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China bought a record amount of Russian oil in May

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Total exports of Russian goods to China rose 80% year-on-year in May to $10.27 billion, and this support from Beijing allows Moscow to offset the problems it faces in other export markets.

Last month, China continued to buy up Russian energy resources, including a record amount of crude oil. It amounted to $7.47 billion, about $1 billion more than in April and twice as much as a year ago.

The increase in energy supplies from Russia to China is due to the fact that other buyers continue to avoid Russian oil, gas and coal. This is also facilitated by the gradual recovery in demand for them amid the easing of restrictive measures in the Middle Kingdom, which solved some of the logistical problems and allowed the restart of industrial production.

Total exports of Russian goods to China rose 80% year-on-year in May to $10.27 billion, and this support from Beijing allows Moscow to offset the problems it faces in other export markets.

China’s crude oil imports rose 55% year-over-year to 8.42 million tons in May, with Russia overtaking Saudi Arabia as the top supplier, according to Chinese customs data released today. Supplies of Russian liquefied natural gas to China rose by 54% yoy to 397,000 tons, despite an overall 28% decline in imports of this type of fuel into the country.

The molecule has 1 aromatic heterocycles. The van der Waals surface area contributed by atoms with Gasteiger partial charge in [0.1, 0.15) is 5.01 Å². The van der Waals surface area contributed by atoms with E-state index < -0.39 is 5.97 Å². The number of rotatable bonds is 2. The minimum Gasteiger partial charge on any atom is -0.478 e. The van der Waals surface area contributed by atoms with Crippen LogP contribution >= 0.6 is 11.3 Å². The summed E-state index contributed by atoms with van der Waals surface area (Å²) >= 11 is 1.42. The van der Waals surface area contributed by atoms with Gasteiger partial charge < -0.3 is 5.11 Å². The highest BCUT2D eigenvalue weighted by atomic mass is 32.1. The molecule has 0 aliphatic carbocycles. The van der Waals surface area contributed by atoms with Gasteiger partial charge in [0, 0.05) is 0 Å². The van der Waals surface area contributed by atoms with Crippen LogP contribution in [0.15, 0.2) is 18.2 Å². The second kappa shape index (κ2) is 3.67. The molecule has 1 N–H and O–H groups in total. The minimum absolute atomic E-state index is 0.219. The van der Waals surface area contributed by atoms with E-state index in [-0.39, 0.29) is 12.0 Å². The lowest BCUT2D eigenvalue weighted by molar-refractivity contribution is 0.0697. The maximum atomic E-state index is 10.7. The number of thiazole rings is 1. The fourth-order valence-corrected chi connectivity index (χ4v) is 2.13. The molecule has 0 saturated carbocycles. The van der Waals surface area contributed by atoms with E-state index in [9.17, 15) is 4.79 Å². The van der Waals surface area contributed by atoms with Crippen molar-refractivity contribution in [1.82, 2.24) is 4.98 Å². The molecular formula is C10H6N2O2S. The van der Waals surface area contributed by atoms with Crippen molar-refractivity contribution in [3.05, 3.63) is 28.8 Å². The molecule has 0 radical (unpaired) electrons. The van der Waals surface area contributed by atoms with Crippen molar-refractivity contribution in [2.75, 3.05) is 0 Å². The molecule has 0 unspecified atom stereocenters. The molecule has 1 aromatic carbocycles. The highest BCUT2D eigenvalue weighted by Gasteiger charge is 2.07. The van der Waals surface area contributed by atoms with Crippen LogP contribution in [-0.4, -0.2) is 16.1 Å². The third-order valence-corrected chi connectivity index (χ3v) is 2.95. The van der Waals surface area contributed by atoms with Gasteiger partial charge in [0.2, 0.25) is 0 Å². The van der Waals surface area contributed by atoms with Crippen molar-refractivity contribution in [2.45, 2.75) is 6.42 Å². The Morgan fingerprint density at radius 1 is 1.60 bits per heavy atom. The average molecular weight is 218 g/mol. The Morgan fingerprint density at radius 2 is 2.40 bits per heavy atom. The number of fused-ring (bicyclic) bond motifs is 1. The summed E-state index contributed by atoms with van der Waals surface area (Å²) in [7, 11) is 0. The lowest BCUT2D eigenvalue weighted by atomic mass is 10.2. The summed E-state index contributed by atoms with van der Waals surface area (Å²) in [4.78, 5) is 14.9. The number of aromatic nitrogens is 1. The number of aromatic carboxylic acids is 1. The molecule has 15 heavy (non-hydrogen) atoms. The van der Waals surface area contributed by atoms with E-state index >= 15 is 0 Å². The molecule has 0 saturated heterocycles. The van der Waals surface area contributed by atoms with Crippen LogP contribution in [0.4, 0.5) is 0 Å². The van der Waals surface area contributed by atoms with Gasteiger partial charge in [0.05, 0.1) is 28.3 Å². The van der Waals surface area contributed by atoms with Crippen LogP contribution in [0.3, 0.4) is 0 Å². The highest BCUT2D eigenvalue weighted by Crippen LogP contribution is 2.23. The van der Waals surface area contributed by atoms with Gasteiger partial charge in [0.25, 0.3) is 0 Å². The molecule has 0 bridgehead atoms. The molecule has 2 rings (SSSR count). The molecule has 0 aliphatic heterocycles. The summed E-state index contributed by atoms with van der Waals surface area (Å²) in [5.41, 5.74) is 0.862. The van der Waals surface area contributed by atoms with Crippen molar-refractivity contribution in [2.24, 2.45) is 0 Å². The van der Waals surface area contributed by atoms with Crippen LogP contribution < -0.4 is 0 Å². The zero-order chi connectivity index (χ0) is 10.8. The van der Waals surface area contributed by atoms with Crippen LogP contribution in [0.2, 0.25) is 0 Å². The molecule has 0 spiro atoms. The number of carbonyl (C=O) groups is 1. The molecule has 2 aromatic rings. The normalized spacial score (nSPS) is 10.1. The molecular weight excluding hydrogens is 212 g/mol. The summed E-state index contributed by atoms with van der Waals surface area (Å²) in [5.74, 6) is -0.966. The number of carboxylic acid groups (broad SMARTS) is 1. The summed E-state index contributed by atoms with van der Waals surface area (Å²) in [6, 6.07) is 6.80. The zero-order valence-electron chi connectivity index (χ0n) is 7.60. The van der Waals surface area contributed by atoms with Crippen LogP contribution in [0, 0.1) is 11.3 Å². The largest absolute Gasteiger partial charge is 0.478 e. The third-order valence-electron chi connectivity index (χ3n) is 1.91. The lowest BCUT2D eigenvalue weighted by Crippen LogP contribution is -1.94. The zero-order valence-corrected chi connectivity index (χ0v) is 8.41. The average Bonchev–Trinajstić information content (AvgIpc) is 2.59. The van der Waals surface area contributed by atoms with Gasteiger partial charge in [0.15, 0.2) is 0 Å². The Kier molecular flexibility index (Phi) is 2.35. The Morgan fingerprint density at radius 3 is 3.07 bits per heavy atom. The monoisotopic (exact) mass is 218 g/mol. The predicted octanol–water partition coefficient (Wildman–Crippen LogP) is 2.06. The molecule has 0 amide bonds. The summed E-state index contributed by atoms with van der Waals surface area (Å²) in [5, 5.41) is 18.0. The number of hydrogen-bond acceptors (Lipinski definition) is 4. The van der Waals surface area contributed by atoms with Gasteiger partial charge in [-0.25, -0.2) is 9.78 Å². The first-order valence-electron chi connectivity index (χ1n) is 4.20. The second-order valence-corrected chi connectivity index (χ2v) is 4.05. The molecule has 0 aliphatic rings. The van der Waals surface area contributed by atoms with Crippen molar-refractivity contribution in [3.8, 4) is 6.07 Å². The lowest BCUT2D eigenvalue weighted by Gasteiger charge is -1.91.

This volume does not include imports of pipeline gas from the Russian Federation, data on which have not been published by PRC customs since the beginning of the year. Nevertheless, this is the main way to transport fuel from Russia to China.

Other data on commodity trade between Russia and China in May looks like this:

• total coal imports decreased by 5.2% year on year to 4.73 million tons;

• supplies of coking coal to the steel industry increased for the fourth consecutive month to 1.71 million tons, up 70% year-on-year;

• China has also bought more steelmaking coal from Mongolia after the easing of restrictions eased logistics;

• imports of refined copper increased by 15% to 31,267 tons;

• Refined nickel imports fell nearly 90% to 300 tons, a record low;

• aluminum imports fell by 21% to 32,713 tons;

• palladium imports up 19% to 769 kg;

• wheat imports decreased by 87% to 1883 tons.

Based on materials from Bloomberg / ProFinance.ru

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